Here’s a quick roundup of E2’s Monday stories:

-The majority of the public thinks U.S. nuclear reactors are safe

-The Interior Department stressed that there is no deal with BP on resuming Gulf drilling

-Interior Secretary Ken Salazar blasted Transocean for doling out bonuses based in part on the company’s safety record


-Senior Democrats raised questions about whether Transocean employees’ work schedules contributed to last year’s oil spill

-Senate Republicans raised the specter of a gas tax

-The United Auto Workers said a bill to block EPA climate rules could hobble the administration’s fuel-economy standards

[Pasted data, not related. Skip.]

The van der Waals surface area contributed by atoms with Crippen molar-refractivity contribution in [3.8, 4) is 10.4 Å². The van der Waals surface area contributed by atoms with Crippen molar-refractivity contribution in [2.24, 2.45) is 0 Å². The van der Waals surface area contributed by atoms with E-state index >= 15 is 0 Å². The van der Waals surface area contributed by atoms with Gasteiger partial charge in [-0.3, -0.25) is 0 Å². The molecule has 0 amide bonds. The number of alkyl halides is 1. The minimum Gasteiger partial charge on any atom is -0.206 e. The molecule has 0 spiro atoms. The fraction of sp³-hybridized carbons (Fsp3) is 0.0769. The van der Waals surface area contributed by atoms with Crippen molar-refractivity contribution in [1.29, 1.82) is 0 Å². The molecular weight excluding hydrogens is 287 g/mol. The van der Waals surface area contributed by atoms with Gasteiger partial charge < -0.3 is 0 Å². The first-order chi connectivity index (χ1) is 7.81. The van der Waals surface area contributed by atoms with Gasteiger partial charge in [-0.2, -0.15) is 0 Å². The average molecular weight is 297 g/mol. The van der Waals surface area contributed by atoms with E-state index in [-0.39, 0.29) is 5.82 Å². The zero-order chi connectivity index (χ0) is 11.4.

-An administration source said BP has submitted one permit application to resume drilling in the Gulf

-The Transportation Department unveiled a pipeline safety plan


-And Transocean said its comments about its safety record were “insensitive”

Please send tips and comments to Ben Geman, ben.geman@thehill.com, and Andrew Restuccia, arestuccia@thehill.com.